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Economic anxiety at Duke Medical School

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From an interview with Kyla Schuller, author of The Biopolitics of Feeling: Race, Sex, and Science in the 19th Century.

Black Lives Matter is directly challenging the disposability of black bodies and black lives, and specifically how emotion and physical sensation is part of how we imagine how bodies function differently and deserve different rights. One of the ways of seeing how this idea plays out, which started in the 19th century, was that racialized bodies don’t have the same sensory capacity as white bodies.

They don’t feel as much—they’re not as sensitive to pain, and therefore they’re not capable of the kind of refinement that civilization is. Civilization is understood as an emotional reflection after a physical sensation. By saying that racialized people don’t feel sensation the same way, you not only legitimate abusing a labor force, you also can make the argument that these bodies are not capable of progressing and are not capable of mental reflection. Their feelings remain brute, animal sensations. We see the pervasiveness of that idea in a recent study at Duke of medical students: The question was, “Do you think black patients feel less pain than white patients?” Sixty percent of first-year medical students argued yes, they see black patients as less capable of pain than white patients. That’s an example of the longstanding impact, not just of the idea that white emotions matter more, but on this really fundamental level, black bodies are less capable of sensation.

Schuller makes a fascinating argument about how, in the 19th century, the categories of “man” and “woman” as fundamentally binary rather than dimorphic (that is, sharing significant overlap) were both being invented, and being refined to exclude non-white and specifically black bodies:

I’m building on arguments that black feminist theorists made in the 1980s that gender is a racial structure. Womanhood is not a universal category, but instead is an aspect of whiteness that was positioned by definition as unobtainable for nonwhite women, specifically black women. I looked at the scientists who were inventing and codifying the idea of sex difference in the 19th century—not just the cultural role of gender, but the idea of physiological and anatomical sex difference, the binary of a male and female body. These folks argued that full sex differentiation was only achieved by whites. No other races have achieved the level of evolutionary specification where they were able to differentiate between the distinct roles of men and women.

This is super-surprising, because we assume that the idea of male and female as two opposing categories is universal—at least in Western thought. But before the 19th century, male and female bodies were described as more alike than different. For example, in the 18th century, the vagina was often described in medical textbooks as an internal penis. It’s not arguing that bodies are identical, but it’s arguing a fundamental similarity.

In the 19th century, one of the things that emerged was the idea that male and female were fully different capacities and bodies at every level. It’s helpful to imagine the idea of “male” and “female” as racial categories—not just as gendered roles but as actual physical, anatomical, and physiological difference. This suddenly makes projects like white feminism in the 19th century extra-suspect, because many white women were only arguing for the rights of white women—“woman,” in that sense, is part of an overdetermined category of whiteness.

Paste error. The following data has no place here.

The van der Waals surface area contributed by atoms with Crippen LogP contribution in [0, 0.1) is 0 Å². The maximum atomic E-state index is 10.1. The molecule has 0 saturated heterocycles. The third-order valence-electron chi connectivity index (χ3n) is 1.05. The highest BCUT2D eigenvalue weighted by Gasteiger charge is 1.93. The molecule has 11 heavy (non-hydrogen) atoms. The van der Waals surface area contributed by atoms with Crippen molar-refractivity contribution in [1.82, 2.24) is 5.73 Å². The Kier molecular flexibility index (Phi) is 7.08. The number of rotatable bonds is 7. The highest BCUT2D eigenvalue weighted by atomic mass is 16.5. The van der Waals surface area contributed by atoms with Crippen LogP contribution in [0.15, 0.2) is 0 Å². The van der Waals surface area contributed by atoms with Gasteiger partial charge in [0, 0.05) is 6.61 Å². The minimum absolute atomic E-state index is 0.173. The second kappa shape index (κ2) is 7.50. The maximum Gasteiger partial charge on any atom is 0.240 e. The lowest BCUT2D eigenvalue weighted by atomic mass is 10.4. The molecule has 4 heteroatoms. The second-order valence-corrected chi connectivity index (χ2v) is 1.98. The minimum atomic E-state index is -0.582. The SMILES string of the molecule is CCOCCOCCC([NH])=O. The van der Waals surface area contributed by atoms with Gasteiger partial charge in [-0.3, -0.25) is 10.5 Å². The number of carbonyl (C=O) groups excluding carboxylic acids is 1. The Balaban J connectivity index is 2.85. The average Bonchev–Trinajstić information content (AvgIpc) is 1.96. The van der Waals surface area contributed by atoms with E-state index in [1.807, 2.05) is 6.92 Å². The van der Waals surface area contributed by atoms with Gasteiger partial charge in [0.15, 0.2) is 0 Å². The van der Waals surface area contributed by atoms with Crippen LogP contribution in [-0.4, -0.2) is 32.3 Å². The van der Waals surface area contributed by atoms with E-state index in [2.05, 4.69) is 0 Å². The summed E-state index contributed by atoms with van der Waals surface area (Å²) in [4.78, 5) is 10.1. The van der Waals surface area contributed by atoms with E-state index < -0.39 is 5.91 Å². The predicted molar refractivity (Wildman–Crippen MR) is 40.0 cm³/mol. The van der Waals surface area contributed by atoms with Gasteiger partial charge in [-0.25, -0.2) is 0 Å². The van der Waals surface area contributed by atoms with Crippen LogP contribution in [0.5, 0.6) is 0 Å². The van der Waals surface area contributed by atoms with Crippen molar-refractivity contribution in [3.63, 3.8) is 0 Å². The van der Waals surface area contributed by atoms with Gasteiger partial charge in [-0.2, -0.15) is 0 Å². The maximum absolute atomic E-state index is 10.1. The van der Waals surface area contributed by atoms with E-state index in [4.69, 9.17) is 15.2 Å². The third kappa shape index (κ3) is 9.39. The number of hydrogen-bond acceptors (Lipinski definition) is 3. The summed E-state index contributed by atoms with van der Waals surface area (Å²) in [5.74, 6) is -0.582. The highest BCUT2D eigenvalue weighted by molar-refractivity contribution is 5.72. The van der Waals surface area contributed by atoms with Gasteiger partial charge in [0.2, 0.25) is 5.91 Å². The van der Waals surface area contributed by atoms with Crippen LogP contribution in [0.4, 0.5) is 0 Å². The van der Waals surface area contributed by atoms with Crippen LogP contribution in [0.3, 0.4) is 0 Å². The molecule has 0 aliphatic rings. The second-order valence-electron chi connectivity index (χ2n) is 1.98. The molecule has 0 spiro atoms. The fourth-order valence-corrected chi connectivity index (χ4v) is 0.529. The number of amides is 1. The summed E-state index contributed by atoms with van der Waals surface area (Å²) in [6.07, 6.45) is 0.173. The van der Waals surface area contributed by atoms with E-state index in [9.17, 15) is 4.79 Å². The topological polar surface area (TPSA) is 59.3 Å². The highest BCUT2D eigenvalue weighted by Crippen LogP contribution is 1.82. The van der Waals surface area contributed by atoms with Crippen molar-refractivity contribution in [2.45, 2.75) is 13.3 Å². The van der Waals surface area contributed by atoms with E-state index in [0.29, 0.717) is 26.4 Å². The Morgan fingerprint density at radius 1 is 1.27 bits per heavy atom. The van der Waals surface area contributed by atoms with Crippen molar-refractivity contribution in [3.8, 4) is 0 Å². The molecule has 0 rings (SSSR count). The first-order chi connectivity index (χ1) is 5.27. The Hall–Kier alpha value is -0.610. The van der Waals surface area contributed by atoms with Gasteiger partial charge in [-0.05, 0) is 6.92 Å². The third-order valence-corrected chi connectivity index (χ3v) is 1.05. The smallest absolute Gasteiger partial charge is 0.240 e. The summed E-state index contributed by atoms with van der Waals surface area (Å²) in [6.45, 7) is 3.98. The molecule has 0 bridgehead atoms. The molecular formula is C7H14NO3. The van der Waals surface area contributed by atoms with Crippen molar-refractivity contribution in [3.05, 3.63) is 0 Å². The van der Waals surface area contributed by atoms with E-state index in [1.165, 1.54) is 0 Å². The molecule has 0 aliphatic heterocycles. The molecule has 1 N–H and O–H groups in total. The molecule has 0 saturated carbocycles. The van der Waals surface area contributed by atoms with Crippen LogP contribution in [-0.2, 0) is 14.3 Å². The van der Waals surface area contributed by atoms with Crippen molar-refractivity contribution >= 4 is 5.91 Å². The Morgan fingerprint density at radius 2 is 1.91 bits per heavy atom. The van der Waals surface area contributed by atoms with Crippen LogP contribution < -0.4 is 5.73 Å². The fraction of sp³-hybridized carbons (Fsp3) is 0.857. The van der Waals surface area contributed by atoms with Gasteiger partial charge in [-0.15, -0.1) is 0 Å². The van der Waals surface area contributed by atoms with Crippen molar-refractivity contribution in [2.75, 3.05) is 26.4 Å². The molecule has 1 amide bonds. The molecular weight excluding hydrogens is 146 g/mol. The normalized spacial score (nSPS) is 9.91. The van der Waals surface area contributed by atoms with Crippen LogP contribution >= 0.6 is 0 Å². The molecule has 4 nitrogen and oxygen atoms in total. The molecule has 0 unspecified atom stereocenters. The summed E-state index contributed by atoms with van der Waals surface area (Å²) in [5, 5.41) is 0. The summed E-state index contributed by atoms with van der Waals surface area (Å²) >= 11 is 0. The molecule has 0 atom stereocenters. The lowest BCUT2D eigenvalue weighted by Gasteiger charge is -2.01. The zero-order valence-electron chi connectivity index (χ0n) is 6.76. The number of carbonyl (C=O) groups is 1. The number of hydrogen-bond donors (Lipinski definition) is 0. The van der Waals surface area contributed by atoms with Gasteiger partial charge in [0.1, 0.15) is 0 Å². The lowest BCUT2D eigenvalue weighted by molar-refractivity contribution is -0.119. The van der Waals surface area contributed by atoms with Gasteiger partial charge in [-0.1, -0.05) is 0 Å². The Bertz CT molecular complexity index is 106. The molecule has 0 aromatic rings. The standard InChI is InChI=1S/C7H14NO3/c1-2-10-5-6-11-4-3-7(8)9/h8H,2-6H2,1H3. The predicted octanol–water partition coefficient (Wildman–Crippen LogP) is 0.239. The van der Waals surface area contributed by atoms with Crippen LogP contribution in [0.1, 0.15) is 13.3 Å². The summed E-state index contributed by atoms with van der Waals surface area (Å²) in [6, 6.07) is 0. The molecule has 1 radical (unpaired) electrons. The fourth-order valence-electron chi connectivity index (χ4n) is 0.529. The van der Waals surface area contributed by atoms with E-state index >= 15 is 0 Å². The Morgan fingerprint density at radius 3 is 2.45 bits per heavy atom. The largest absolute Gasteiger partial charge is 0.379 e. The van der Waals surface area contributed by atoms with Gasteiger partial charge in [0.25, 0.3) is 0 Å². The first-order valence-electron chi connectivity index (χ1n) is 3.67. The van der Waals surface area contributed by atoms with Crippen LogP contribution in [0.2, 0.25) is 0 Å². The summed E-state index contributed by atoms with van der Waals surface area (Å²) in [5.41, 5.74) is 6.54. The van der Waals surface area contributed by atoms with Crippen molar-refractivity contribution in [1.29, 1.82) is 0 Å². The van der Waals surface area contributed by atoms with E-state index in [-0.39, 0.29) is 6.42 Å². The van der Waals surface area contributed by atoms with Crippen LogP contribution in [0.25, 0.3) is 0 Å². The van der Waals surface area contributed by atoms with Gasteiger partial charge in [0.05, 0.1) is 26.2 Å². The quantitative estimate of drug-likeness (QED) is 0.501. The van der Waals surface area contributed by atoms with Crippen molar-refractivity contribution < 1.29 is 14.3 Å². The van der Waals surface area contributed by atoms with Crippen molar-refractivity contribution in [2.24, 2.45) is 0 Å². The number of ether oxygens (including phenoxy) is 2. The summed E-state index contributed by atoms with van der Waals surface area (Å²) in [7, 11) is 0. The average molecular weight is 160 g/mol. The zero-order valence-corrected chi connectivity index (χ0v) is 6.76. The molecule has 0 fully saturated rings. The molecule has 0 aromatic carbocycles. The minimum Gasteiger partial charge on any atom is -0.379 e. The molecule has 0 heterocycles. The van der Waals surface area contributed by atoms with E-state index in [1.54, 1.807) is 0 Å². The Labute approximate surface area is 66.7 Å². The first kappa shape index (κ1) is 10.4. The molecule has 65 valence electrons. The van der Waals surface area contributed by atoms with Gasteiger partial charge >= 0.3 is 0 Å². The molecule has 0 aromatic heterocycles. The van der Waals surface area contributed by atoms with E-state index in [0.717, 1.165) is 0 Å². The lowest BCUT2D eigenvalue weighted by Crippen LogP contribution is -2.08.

Of course, there were white feminists who were arguing against that, and black feminists were trying to expand the category of womanhood itself, but it helps explain some of the reasons why liberal feminism still does such a terrible job accounting for race, because to some degree their idea of woman itself has always been elaborated as a quality of whiteness, not a universal quality of people.

Schuller elaborates further on this idea in this blog post:

53% of white women voted for Trump a mere four weeks after video emerged of Trump bragging about sexual assault. 63% of white women voted for Roy Moore in December’s Alabama Senate special election, despite mounds of credible evidence of Moore’s molestation of young teen girls. Why, the narrative muses, would white women betray their own interests? And why are black women—98% of whom voted for Moore’s opponent Doug Jones—seemingly immune to electoral self-sabotage?

I wish to suggest a frame that has not emerged in the mountain of copy addressing the problem of white women. Feminists have generated many useful analyses – white women’s investment in patriarchythe class structurethe racial status quo—underlining the material benefits conservative politics offer white women. There is a deeper, more structural reason why white women vote for misogynist, white supremacist candidates despite a century and a half of feminist organizing, however. Simply put: sex difference is itself a racial structure.

Work like Schuller’s exemplifies why university humanities and social science departments are reflexively loathed by conservatives in general, and in particular by the proto-fascist reactionaries who now control the Republican party.  These parts of the university are by definition set up to critique conventional social self-understanding, which is to say the traditional status quo. That, from a conservative viewpoint, is by definition a socially subversive activity. This is what the war against “political correctness” in the university has always actually been about.

On a related note, check out Natalie Wynn’s devastating (and as always very entertaining) takedown of the current darling of reactionary centrists everywhere, Jordan Peterson:

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